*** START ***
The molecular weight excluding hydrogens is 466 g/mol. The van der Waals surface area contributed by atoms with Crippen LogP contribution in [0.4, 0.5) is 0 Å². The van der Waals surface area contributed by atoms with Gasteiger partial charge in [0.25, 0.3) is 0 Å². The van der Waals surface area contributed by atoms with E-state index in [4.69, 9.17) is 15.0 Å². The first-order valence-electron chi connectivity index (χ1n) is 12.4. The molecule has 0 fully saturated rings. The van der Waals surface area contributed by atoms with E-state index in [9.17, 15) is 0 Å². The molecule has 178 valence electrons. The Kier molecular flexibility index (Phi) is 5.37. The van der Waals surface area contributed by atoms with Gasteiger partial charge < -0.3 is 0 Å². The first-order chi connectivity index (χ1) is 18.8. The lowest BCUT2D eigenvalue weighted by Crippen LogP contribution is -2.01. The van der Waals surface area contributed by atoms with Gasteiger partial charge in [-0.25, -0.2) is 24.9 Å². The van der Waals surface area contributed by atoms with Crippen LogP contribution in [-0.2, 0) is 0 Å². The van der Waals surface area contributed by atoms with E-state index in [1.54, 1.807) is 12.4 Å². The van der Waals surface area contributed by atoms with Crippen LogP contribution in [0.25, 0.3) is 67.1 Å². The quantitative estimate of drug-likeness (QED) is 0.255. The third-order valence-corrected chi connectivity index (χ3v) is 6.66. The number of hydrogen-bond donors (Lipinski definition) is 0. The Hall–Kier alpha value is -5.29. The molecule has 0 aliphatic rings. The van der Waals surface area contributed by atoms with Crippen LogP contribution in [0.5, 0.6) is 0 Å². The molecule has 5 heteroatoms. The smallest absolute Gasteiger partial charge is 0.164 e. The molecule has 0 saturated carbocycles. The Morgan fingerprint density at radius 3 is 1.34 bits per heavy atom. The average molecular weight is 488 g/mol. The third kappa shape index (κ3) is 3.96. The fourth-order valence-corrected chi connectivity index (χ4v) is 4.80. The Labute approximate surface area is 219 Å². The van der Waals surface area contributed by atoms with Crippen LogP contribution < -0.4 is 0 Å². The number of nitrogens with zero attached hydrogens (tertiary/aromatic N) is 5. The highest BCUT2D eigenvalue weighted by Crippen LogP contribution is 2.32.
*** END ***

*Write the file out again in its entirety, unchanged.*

The molecular weight excluding hydrogens is 466 g/mol. The van der Waals surface area contributed by atoms with Crippen LogP contribution in [0.4, 0.5) is 0 Å². The van der Waals surface area contributed by atoms with Gasteiger partial charge in [0.25, 0.3) is 0 Å². The van der Waals surface area contributed by atoms with E-state index in [4.69, 9.17) is 15.0 Å². The first-order valence-electron chi connectivity index (χ1n) is 12.4. The molecule has 0 fully saturated rings. The van der Waals surface area contributed by atoms with E-state index in [9.17, 15) is 0 Å². The molecule has 178 valence electrons. The Kier molecular flexibility index (Phi) is 5.37. The van der Waals surface area contributed by atoms with Gasteiger partial charge < -0.3 is 0 Å². The first-order chi connectivity index (χ1) is 18.8. The lowest BCUT2D eigenvalue weighted by Crippen LogP contribution is -2.01. The van der Waals surface area contributed by atoms with Gasteiger partial charge in [-0.25, -0.2) is 24.9 Å². The van der Waals surface area contributed by atoms with Crippen LogP contribution in [-0.2, 0) is 0 Å². The van der Waals surface area contributed by atoms with E-state index in [1.54, 1.807) is 12.4 Å². The van der Waals surface area contributed by atoms with Crippen LogP contribution in [0.25, 0.3) is 67.1 Å². The quantitative estimate of drug-likeness (QED) is 0.255. The third-order valence-corrected chi connectivity index (χ3v) is 6.66. The number of hydrogen-bond donors (Lipinski definition) is 0. The Hall–Kier alpha value is -5.29. The molecule has 0 aliphatic rings. The van der Waals surface area contributed by atoms with Crippen LogP contribution in [0.5, 0.6) is 0 Å². The molecule has 5 heteroatoms. The smallest absolute Gasteiger partial charge is 0.164 e. The molecule has 0 saturated carbocycles. The Morgan fingerprint density at radius 3 is 1.34 bits per heavy atom. The average molecular weight is 488 g/mol. The third kappa shape index (κ3) is 3.96. The fourth-order valence-corrected chi connectivity index (χ4v) is 4.80. The Labute approximate surface area is 219 Å². The van der Waals surface area contributed by atoms with Crippen LogP contribution < -0.4 is 0 Å². The number of nitrogens with zero attached hydrogens (tertiary/aromatic N) is 5. The highest BCUT2D eigenvalue weighted by Crippen LogP contribution is 2.32.